Cortisol is a hormone produced in order to aid the body’s recovery from stress. However, recent developments have found that high levels of this are linked to an increased risk of cardiovascular disease.
The study involved measuring levels of the stress hormone in the participant’s urine at regular periods throughout the duration of the study. During the six years, 183 people died and it was found that the third of the subjects with the highest urinary cortisol had a five fold increased risk of dying of cardiovascular disease.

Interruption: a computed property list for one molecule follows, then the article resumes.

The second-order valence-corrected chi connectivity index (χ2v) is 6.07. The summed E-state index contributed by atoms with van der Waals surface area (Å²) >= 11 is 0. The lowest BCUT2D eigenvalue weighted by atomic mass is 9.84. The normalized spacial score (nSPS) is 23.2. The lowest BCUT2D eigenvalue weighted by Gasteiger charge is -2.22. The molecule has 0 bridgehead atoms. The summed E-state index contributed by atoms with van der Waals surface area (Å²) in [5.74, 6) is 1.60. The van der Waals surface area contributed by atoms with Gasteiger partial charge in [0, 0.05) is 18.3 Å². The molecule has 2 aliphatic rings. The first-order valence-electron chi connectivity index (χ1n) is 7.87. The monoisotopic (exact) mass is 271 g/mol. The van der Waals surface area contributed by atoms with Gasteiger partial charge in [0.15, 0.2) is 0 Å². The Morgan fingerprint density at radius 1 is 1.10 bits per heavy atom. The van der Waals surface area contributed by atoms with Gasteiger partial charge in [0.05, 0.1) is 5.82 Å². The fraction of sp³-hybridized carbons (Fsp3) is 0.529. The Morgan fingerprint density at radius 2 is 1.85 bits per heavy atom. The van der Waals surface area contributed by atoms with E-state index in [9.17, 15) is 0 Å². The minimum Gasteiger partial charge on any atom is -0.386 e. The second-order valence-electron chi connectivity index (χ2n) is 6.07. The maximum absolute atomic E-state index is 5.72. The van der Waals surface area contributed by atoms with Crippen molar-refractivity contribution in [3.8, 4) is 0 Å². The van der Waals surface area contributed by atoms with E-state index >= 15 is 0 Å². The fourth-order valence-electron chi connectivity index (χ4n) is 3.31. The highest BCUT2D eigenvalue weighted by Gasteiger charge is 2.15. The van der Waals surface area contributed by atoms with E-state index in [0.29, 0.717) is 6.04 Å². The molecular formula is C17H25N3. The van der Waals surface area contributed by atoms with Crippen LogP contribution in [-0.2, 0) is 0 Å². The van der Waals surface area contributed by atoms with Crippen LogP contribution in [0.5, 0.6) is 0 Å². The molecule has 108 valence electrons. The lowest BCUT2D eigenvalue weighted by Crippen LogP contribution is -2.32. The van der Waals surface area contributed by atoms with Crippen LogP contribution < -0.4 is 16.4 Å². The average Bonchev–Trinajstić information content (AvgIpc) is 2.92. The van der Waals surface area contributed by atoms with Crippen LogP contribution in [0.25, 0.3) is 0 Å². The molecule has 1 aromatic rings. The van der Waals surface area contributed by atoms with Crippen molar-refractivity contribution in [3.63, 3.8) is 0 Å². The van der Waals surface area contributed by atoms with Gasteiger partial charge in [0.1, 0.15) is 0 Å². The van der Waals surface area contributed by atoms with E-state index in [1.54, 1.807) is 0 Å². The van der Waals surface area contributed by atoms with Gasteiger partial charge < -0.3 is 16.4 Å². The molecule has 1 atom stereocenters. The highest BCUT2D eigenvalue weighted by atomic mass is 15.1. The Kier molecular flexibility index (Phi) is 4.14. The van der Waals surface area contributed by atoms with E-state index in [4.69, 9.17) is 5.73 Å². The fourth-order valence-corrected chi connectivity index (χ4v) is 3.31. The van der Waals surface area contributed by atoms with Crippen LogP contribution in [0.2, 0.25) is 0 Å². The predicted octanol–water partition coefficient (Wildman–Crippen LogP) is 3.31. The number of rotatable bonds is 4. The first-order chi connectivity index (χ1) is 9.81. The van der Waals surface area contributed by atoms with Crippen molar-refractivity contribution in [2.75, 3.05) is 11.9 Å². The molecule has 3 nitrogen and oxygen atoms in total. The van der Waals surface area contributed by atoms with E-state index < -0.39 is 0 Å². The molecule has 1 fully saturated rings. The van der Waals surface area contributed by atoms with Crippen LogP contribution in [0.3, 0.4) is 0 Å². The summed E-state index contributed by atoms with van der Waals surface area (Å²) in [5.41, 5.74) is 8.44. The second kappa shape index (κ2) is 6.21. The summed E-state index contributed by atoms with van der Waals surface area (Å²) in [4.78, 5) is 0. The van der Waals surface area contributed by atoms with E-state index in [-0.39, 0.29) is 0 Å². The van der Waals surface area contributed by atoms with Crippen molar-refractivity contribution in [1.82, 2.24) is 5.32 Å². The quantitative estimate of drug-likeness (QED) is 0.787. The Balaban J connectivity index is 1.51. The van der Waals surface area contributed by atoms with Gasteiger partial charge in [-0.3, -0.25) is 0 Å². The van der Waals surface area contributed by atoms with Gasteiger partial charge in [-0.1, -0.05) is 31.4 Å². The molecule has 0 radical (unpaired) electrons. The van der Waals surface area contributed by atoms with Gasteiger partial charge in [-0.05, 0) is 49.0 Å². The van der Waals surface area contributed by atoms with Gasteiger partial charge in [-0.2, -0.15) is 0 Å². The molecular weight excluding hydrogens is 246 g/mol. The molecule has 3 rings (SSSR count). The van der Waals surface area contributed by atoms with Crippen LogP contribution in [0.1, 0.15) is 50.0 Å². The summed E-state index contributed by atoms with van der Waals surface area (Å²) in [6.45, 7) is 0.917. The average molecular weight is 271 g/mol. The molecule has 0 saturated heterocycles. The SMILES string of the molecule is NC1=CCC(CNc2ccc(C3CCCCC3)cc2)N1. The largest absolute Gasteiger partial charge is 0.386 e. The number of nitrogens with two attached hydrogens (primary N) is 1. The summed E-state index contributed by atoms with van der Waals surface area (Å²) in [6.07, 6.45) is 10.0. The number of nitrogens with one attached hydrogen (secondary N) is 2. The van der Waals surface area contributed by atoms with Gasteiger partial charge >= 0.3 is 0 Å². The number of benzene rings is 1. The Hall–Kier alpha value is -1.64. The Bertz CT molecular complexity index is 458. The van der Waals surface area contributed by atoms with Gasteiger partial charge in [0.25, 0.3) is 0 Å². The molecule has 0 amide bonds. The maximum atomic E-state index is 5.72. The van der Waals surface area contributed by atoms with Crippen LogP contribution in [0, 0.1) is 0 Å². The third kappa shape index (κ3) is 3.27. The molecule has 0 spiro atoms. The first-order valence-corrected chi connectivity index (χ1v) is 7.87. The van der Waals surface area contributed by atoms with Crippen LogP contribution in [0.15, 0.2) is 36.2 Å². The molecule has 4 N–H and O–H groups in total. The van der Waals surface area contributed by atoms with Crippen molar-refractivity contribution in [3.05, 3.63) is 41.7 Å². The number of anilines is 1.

Ellen Mason works as a senior cardiac nurse at the British Heart Foundation and has said that though this study provides yet more evidence that stress is linked with an increased risk of heart disease, more evidence about the role of cortisol is needed.
“There are other chemicals in our body besides cortisol which play a part when we’re stressed out. So although this study helps, there is still a lot left to learn”. She said.
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